dc.contributor.authorChaterdon, Catherineen
dc.date.issued2016-
dc.publisherThe University of Arizona.en
dc.rightsCopyright © is held by the author. Digital access to this material is made possible by the University Libraries, University of Arizona. Further transmission, reproduction or presentation (such as public display or performance) of protected items is prohibited except with permission of the author.en
dc.description.abstract"'Thinking Things Together': What Contemplative Practice Can Offer Academic Writing Instruction," calls for the inclusion of contemplative practices (e.g., mindfulness meditation, visualization, deep listening, reflective journaling, etc.) in the instruction of writing, due to their potential to foster more self-efficacy in the writing process. Because recent research has linked contemplative practices to improved cognition, they are especially well-suited to facilitate writing, which is-at least in part-a cognitive act. In other words, the common denominator of composition studies and contemplative practice is cognition. However, composition studies has failed to make this connection because the field has been largely dismissive of cognitivist writing research, and has neglected to stay abreast of recent research on cognition and writing. By presenting recent research on the cognitive processes involved in the production of text, as well as recent research on the effects of meditation on the brain (pioneered in the emerging field of contemplative neuroscience), this transdisciplinary project highlights the points at which these two bodies of research converge. Two systematic literature reviews (SLRs) of these-seemingly disparate-areas of research reveal that they share interests in the cognitive processes of executive function, working memory, attention, motivation, and self-regulation. Furthermore, a meta-synthesis of the research conducted on these cognitive processes illustrates how contemplative neuroscience can inform-and improve-the theory and practice of teaching writing. Specifically, I provide readers with classroom activities and assignments that implement contemplative practices in the writing classroom in empirically-informed and effective ways.en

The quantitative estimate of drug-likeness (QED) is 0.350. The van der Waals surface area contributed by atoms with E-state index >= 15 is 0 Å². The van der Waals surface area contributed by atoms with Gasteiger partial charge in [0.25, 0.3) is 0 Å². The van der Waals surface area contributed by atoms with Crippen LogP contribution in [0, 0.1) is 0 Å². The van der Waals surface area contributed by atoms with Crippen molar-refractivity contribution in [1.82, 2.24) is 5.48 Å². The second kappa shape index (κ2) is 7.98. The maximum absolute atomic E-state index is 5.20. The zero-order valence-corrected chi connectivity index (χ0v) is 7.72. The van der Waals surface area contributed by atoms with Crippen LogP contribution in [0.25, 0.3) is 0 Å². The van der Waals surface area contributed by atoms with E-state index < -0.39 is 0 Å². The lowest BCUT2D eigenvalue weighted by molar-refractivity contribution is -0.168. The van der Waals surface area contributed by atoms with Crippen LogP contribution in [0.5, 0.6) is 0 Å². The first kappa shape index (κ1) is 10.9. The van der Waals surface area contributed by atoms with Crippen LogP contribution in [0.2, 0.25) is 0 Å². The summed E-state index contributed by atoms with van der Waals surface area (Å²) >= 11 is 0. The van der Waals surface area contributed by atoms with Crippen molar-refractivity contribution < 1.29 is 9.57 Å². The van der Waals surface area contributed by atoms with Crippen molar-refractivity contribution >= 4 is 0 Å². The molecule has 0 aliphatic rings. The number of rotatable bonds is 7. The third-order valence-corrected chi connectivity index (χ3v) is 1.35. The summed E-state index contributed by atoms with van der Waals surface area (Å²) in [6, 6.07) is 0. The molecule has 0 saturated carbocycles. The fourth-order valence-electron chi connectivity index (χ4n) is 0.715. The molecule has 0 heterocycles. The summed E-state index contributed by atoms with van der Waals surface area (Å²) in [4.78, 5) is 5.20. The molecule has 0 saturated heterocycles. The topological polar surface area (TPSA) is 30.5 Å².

dc.typetexten
dc.typeElectronic Dissertationen
dc.subjectComposition Pedagogyen
dc.subjectContemplative Neuroscienceen
dc.subjectContemplative Practiceen
dc.subjectMindfulnessen
dc.subjectWriting Studiesen
dc.subjectRhetoric, Composition & the Teaching of Englishen
dc.subjectCognition and Writingen
thesis.degree.namePh.D.en
thesis.degree.leveldoctoralen
thesis.degree.disciplineGraduate Collegeen
thesis.degree.disciplineRhetoric, Composition & the Teaching of Englishen
thesis.degree.grantorUniversity of Arizonaen
dc.contributor.advisorMcAllister, Kenen
dc.contributor.committeememberMcAllister, Kenen
dc.contributor.committeememberMapes, Aimeeen
dc.contributor.committeememberRamirez, Cristinaen
dc.contributor.committeememberWildner-Bassett, Maryen